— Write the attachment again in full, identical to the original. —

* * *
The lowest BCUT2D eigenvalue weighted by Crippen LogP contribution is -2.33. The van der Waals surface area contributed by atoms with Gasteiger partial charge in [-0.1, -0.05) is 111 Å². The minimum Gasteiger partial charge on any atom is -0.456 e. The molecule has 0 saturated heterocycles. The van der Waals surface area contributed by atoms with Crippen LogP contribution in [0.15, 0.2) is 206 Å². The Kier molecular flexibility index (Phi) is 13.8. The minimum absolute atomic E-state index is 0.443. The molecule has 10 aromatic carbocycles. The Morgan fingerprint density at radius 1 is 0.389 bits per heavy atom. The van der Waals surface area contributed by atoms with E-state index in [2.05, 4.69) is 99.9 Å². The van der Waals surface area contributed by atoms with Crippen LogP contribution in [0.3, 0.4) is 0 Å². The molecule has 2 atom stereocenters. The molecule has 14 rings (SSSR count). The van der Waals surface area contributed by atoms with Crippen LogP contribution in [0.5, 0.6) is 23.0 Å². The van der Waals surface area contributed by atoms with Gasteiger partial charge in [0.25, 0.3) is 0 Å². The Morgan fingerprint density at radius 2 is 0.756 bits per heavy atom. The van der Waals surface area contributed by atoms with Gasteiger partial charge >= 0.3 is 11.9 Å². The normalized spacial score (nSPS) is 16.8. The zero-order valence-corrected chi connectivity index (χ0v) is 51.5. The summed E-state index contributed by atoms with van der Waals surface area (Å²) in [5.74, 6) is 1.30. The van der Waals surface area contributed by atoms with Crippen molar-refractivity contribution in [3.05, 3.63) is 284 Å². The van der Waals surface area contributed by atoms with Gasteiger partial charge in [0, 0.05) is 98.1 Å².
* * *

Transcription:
The lowest BCUT2D eigenvalue weighted by Crippen LogP contribution is -2.33. The van der Waals surface area contributed by atoms with Gasteiger partial charge in [-0.1, -0.05) is 111 Å². The minimum Gasteiger partial charge on any atom is -0.456 e. The molecule has 0 saturated heterocycles. The van der Waals surface area contributed by atoms with Crippen LogP contribution in [0.15, 0.2) is 206 Å². The Kier molecular flexibility index (Phi) is 13.8. The minimum absolute atomic E-state index is 0.443. The molecule has 10 aromatic carbocycles. The Morgan fingerprint density at radius 1 is 0.389 bits per heavy atom. The van der Waals surface area contributed by atoms with E-state index in [2.05, 4.69) is 99.9 Å². The van der Waals surface area contributed by atoms with Crippen LogP contribution in [0.3, 0.4) is 0 Å². The molecule has 2 atom stereocenters. The molecule has 14 rings (SSSR count). The van der Waals surface area contributed by atoms with Crippen LogP contribution in [0.5, 0.6) is 23.0 Å². The van der Waals surface area contributed by atoms with Gasteiger partial charge in [0.25, 0.3) is 0 Å². The Morgan fingerprint density at radius 2 is 0.756 bits per heavy atom. The van der Waals surface area contributed by atoms with Gasteiger partial charge >= 0.3 is 11.9 Å². The normalized spacial score (nSPS) is 16.8. The zero-order valence-corrected chi connectivity index (χ0v) is 51.5. The summed E-state index contributed by atoms with van der Waals surface area (Å²) in [5.74, 6) is 1.30. The van der Waals surface area contributed by atoms with Crippen molar-refractivity contribution in [3.05, 3.63) is 284 Å². The van der Waals surface area contributed by atoms with Gasteiger partial charge in [0, 0.05) is 98.1 Å².